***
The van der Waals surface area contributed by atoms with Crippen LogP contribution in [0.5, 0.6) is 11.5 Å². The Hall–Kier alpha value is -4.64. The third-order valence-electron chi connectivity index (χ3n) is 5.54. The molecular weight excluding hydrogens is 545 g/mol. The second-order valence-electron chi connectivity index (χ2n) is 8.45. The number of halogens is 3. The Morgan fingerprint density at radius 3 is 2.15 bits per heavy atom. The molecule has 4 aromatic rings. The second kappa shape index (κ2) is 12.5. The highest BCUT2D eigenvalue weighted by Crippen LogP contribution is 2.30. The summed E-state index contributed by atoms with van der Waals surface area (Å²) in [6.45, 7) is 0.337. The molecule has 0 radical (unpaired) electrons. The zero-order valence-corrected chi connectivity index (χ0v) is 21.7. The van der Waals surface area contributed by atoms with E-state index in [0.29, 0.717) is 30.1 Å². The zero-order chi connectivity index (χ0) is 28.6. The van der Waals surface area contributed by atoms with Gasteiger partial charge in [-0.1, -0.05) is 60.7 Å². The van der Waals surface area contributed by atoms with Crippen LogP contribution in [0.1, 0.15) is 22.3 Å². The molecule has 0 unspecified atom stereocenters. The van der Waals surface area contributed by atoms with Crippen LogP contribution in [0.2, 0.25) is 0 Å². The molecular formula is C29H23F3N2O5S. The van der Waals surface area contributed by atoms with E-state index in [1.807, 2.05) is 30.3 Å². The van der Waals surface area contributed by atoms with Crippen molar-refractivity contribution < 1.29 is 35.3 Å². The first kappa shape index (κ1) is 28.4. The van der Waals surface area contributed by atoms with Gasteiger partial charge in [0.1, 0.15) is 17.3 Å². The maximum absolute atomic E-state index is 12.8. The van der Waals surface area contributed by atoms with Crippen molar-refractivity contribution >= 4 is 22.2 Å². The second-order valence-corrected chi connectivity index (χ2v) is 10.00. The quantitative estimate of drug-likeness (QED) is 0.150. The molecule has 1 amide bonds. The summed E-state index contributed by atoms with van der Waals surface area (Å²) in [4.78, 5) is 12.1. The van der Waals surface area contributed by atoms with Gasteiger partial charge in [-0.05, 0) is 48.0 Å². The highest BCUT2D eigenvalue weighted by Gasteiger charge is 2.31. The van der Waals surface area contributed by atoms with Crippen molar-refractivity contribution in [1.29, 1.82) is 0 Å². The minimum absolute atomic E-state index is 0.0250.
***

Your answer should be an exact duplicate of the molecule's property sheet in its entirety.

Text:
The van der Waals surface area contributed by atoms with Crippen LogP contribution in [0.5, 0.6) is 11.5 Å². The Hall–Kier alpha value is -4.64. The third-order valence-electron chi connectivity index (χ3n) is 5.54. The molecular weight excluding hydrogens is 545 g/mol. The second-order valence-electron chi connectivity index (χ2n) is 8.45. The number of halogens is 3. The Morgan fingerprint density at radius 3 is 2.15 bits per heavy atom. The molecule has 4 aromatic rings. The second kappa shape index (κ2) is 12.5. The highest BCUT2D eigenvalue weighted by Crippen LogP contribution is 2.30. The summed E-state index contributed by atoms with van der Waals surface area (Å²) in [6.45, 7) is 0.337. The molecule has 0 radical (unpaired) electrons. The zero-order valence-corrected chi connectivity index (χ0v) is 21.7. The van der Waals surface area contributed by atoms with E-state index in [0.29, 0.717) is 30.1 Å². The zero-order chi connectivity index (χ0) is 28.6. The van der Waals surface area contributed by atoms with Gasteiger partial charge in [-0.1, -0.05) is 60.7 Å². The van der Waals surface area contributed by atoms with Crippen LogP contribution in [0.1, 0.15) is 22.3 Å². The molecule has 0 unspecified atom stereocenters. The van der Waals surface area contributed by atoms with Crippen LogP contribution in [0.2, 0.25) is 0 Å². The molecular formula is C29H23F3N2O5S. The van der Waals surface area contributed by atoms with E-state index in [1.807, 2.05) is 30.3 Å². The van der Waals surface area contributed by atoms with Crippen molar-refractivity contribution < 1.29 is 35.3 Å². The first kappa shape index (κ1) is 28.4. The van der Waals surface area contributed by atoms with Gasteiger partial charge in [0.1, 0.15) is 17.3 Å². The maximum absolute atomic E-state index is 12.8. The van der Waals surface area contributed by atoms with Crippen molar-refractivity contribution >= 4 is 22.2 Å². The second-order valence-corrected chi connectivity index (χ2v) is 10.00. The quantitative estimate of drug-likeness (QED) is 0.150. The molecule has 1 amide bonds. The summed E-state index contributed by atoms with van der Waals surface area (Å²) in [4.78, 5) is 12.1. The van der Waals surface area contributed by atoms with Gasteiger partial charge in [-0.05, 0) is 48.0 Å². The highest BCUT2D eigenvalue weighted by Gasteiger charge is 2.31. The van der Waals surface area contributed by atoms with Crippen molar-refractivity contribution in [1.29, 1.82) is 0 Å². The minimum absolute atomic E-state index is 0.0250.